What do you think? Please leave a comment.

Sponsored by Jim's website  and the book Penelope: A Novel of New Amsterdam


  1. Family names are very dynamic throughout the ages! When one realizes that many of our "old world" ancestors were illiterate and the village clergy who registered the christenings, marriages and deaths were also not very well educated family names were often recored by how they sounded. While searching for my father's German roots I discovered THREE different spellings for the same name. After the family arrived in the USA in the 1850s the name eventually changed to it's current spelling. The pronunciation also changed to a more English sounding name. So I can understand the many "morphs" of Penelope's presumed last name before she married Richard Stout.

    My guess is that Penelope's last name when she made her fateful voyage was "Prince" - which is an English surname. Just like my father's family name was "Anglicized", Penelope's name was made to look and sound Dutch.

  2. Here's an interesting article on the English name "Prince"

  3. A lot of romantic silliness will often seep into a family history. Similar romantic notions slipped into my mother's family line and the romantic notions from the Willett side merged with the Penelope Stout story and Penelope's name was lost in the retellings I grew up hearing. Penelope was born almost 400 years ago. For someone whom little is really known, descendants naturally filled in the blanks. So some 400 years later the lines between fiction and fact are hopelessly blurred. Jim, you are to be commended for publishing the timeline on your website, but in the interest of keeping fact and fiction separate, please include the timeline in the next printing of your book.

  4. Lydia Gaebe Bishop suggested the spelling variant "Prins" for the first husband's surname. WorldConnect gave 13,000 hits on this name and a spot check showed 100% Dutch first names. Lydia makes the plausible suggestion that the first husband was a Dutchman named "Prins."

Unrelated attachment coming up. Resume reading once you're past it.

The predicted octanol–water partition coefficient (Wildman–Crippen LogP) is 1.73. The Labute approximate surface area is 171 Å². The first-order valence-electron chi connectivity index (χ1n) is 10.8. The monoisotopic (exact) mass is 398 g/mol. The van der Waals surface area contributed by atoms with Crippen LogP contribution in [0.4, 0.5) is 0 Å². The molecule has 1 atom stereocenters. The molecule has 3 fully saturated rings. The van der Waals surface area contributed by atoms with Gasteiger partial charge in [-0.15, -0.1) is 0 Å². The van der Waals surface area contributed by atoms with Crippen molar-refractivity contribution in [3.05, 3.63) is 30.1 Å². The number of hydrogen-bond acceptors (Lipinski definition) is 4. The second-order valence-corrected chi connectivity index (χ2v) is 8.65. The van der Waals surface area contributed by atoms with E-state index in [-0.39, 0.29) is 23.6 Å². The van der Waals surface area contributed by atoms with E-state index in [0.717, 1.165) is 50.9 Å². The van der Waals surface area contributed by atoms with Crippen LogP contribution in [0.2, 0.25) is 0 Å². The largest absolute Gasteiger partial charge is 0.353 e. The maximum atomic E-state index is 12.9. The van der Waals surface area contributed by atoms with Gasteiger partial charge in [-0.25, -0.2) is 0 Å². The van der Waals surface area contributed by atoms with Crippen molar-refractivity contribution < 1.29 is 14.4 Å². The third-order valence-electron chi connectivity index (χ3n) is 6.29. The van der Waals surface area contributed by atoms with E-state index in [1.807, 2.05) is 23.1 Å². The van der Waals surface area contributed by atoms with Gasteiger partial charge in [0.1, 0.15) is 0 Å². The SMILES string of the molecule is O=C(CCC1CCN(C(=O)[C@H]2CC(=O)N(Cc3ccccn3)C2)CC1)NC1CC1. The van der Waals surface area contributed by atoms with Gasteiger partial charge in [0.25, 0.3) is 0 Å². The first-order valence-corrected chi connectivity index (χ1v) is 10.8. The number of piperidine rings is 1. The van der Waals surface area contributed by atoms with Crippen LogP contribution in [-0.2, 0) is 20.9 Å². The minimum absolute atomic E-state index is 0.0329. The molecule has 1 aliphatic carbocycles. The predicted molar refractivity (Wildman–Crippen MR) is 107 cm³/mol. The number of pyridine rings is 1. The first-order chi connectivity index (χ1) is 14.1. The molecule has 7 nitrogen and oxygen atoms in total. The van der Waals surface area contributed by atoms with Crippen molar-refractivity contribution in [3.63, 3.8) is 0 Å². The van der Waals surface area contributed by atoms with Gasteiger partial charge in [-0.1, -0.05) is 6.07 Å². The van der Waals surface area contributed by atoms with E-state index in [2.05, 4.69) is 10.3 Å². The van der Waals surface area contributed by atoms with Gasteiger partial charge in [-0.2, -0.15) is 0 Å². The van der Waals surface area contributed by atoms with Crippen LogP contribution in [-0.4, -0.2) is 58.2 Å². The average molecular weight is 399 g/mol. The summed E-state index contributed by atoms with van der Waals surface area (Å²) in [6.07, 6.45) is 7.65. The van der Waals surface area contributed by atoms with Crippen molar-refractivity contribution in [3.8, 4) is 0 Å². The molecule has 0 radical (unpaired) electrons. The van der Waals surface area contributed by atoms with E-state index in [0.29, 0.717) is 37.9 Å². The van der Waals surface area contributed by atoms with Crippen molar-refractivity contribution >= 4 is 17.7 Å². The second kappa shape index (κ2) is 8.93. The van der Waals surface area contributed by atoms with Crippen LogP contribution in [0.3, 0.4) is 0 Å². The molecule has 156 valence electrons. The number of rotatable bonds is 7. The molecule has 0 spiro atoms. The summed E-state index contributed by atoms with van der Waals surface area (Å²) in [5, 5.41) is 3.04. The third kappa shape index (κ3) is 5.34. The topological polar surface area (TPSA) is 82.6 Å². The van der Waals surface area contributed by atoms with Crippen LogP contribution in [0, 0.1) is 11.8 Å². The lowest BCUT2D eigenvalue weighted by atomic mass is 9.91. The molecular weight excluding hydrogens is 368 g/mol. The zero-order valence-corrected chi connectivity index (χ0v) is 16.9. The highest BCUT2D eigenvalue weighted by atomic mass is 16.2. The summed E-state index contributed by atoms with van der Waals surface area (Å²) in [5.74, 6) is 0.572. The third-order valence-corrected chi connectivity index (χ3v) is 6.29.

5. My interest in Stout is a mind boggling one. When our O'Neal, O'Neill, O'Neil did a DNA in 2007, we thought we would get a good response. Well, we did. About 8 Stouts came back as the closest matches. We can only go back to 1882 on Harry Joseph O'Neil. We assume he was born about 1860. dad met him as a young boy, one time. He said he had a heavy accent.So, i can understand the frustration and wonder about Penelope's family. I have written all the Stouts, and only one came back with a possibility. We have been searching for years, so you can imagine our surprise that NO O;Neal's came back, but a load of Stouts. There is no question our O'Neal is not from Harry Joseph's side. He had only one son we know of, and he named him Henry Daniel O'Neal. Since that name does not appear in his wife's family, we concur it is from his side. ---Mary

  6. Unfortunately, with nothing recorded we will never know. I think it is interesting that you found no mention of a "Penelope" in any of the Dutch marriage records during that time. Was this marriage not recorded or were they married somewhere else? The fact that you found something that states her father's name was VanPrincis takes me back 10-15 years when I first discovered Penelope. The fact that her father was a "Baron" I never even took as serious but I often wondered if that could have been his first name but I never looked to see if there were any Dutch names that sounded anything like Baron. I think i might look into that. I have always thought her maiden name could have been something that sounded similar to Princes, remember she would have spoken with a heavy accent.